Discovered that your apartment isn't exactly in "move-in condition" as advertised? Make the best of it with these easy do-it-yourself tips.
Home improvement can be ecstatically enjoyable if, somehow, you're already rich enough to own a home worth improving. For the other 99.99 percent of us not yet living in our dream dwelling, "home improvement" is more akin to "necessary chores" - interchangeable with the phrase "fixing all the broke stuff in my shack." We'd just like to get it over with quickly and cost-effectively.
That's why we like Gene and Katie Hamilton, authors of the syndicated column "Do It Yourself Or Not?" and founders of HouseNet.com. They have an encyclopedic knack for improving the home-improvement process, perhaps eventually saving us enough time and money to actually afford that dream house someday.
Here's a mere sampling of their many clever fix-it tricks:
- To restore the shine of chrome fixtures in the bathroom, use a piece of paper towel soaked in white vinegar. Wrap the towel around the fixture, let it set for about five minutes, and then just buff it with a dry rag. For tough water stains, try a second application.
- When removing wallpaper in a room, use plastic drop cloths and masking tape for protection and easy cleanup. Run the tape along the top of the floor molding and attach the plastic drop cloth to it. Unfold the plastic into the room. When the job's done, just roll up the plastic with all of the wet and soggy shreds of wallpaper inside it.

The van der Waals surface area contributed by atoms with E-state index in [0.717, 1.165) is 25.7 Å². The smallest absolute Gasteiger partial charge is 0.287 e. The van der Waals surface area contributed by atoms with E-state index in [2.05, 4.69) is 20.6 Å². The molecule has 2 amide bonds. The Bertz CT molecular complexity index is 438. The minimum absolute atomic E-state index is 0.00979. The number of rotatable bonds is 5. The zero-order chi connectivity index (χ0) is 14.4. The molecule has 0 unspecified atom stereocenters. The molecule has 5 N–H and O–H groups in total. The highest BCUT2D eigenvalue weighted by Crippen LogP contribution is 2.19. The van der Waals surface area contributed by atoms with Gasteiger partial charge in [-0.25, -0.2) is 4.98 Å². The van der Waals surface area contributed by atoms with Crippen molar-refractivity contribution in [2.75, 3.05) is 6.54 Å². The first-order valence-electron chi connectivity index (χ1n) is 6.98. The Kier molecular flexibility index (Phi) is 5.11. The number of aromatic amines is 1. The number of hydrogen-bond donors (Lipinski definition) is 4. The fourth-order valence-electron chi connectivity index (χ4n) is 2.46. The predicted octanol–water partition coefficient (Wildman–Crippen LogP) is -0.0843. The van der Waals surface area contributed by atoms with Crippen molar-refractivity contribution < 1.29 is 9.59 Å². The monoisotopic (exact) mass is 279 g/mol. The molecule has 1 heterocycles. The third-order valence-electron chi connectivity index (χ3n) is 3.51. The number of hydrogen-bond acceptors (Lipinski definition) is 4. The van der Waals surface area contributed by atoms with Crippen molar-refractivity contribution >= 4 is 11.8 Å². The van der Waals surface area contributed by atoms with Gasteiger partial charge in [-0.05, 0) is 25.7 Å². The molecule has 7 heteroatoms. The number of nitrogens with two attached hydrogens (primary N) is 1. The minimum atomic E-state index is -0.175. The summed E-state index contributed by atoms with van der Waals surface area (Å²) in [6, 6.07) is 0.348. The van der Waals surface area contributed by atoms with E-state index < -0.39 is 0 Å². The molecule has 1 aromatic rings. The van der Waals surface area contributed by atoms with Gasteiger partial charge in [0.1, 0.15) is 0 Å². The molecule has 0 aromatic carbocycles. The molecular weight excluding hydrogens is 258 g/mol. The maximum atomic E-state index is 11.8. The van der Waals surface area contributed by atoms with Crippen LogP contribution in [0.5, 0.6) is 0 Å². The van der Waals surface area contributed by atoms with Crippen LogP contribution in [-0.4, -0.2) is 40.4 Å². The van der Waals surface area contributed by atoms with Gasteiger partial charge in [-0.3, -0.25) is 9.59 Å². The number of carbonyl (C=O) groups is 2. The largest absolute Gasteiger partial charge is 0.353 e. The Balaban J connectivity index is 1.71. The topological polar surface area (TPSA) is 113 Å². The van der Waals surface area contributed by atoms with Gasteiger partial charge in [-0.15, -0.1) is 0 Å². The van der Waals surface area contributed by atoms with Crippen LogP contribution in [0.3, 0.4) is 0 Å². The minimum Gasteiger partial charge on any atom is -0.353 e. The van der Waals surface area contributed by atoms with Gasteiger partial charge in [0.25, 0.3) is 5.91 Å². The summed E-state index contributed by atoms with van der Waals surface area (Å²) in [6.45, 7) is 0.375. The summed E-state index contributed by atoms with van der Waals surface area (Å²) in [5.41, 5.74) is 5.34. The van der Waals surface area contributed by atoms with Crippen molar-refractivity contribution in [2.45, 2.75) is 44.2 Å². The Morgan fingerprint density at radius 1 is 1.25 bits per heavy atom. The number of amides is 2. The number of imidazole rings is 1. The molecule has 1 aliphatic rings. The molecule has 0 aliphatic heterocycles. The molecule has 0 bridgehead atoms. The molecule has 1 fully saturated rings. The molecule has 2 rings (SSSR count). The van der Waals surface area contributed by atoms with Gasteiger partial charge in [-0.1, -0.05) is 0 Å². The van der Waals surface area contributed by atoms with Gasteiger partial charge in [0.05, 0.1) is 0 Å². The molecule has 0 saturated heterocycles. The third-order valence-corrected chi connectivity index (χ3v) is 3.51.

- To remove a rust stain, make a paste of hydrogen peroxide and cream of tartar and rub it into the stain. Let it set about 10 minutes and then wipe away. A second application might be needed, but it works!
- To prevent drips from spilling down the side of a paint or varnish can, use a hammer and nail to punch holes in the lid groove every couple of inches around the groove. As you wipe excess paint from the brush against the inside of the can, it will spill into the holes and then back into the can.
- To remove corrosion from brass, add one tablespoon salt and one tablespoon white vinegar to two cups of hot water. Soak the brass in the mixture for about 10 minutes and use a scrubber to rub off the corrosion. Then polish the brass, and it looks like new.
While most of these tasks can be undertaken without consulting your landlord (in fact, he'll probably thank you for doing the stuff he should have done), don't forget to ask before painting or undertaking other major improvements.